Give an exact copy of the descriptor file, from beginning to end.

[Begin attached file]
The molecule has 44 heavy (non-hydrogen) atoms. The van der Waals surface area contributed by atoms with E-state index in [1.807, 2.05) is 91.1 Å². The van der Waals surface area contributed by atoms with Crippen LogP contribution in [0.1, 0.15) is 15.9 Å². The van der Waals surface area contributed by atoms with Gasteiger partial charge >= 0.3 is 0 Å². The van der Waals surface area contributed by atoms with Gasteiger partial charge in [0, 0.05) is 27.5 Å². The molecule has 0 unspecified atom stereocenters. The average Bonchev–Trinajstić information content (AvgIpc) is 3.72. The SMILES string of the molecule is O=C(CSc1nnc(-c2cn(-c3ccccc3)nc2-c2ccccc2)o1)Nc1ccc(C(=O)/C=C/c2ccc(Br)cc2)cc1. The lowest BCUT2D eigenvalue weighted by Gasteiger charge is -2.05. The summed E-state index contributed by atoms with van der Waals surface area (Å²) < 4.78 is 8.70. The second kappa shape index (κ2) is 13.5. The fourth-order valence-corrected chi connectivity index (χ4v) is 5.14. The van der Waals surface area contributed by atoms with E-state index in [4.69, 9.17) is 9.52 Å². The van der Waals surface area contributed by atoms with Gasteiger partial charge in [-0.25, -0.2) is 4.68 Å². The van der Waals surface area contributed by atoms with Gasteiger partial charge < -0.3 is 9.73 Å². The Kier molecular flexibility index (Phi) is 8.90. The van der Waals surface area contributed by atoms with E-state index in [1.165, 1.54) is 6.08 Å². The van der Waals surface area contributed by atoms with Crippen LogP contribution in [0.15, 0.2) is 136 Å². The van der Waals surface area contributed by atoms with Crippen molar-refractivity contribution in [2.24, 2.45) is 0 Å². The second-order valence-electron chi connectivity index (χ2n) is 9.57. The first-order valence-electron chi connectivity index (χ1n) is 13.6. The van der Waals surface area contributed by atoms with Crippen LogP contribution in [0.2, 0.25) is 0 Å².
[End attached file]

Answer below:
The molecule has 44 heavy (non-hydrogen) atoms. The van der Waals surface area contributed by atoms with E-state index in [1.807, 2.05) is 91.1 Å². The van der Waals surface area contributed by atoms with Crippen LogP contribution in [0.1, 0.15) is 15.9 Å². The van der Waals surface area contributed by atoms with Gasteiger partial charge >= 0.3 is 0 Å². The van der Waals surface area contributed by atoms with Gasteiger partial charge in [0, 0.05) is 27.5 Å². The molecule has 0 unspecified atom stereocenters. The average Bonchev–Trinajstić information content (AvgIpc) is 3.72. The SMILES string of the molecule is O=C(CSc1nnc(-c2cn(-c3ccccc3)nc2-c2ccccc2)o1)Nc1ccc(C(=O)/C=C/c2ccc(Br)cc2)cc1. The lowest BCUT2D eigenvalue weighted by Gasteiger charge is -2.05. The summed E-state index contributed by atoms with van der Waals surface area (Å²) < 4.78 is 8.70. The second kappa shape index (κ2) is 13.5. The fourth-order valence-corrected chi connectivity index (χ4v) is 5.14. The van der Waals surface area contributed by atoms with E-state index in [4.69, 9.17) is 9.52 Å². The van der Waals surface area contributed by atoms with Gasteiger partial charge in [-0.25, -0.2) is 4.68 Å². The van der Waals surface area contributed by atoms with Gasteiger partial charge < -0.3 is 9.73 Å². The Kier molecular flexibility index (Phi) is 8.90. The van der Waals surface area contributed by atoms with E-state index in [1.165, 1.54) is 6.08 Å². The van der Waals surface area contributed by atoms with Crippen LogP contribution in [0.15, 0.2) is 136 Å². The van der Waals surface area contributed by atoms with Crippen molar-refractivity contribution in [2.24, 2.45) is 0 Å². The second-order valence-electron chi connectivity index (χ2n) is 9.57. The first-order valence-electron chi connectivity index (χ1n) is 13.6. The van der Waals surface area contributed by atoms with Crippen LogP contribution in [0.2, 0.25) is 0 Å².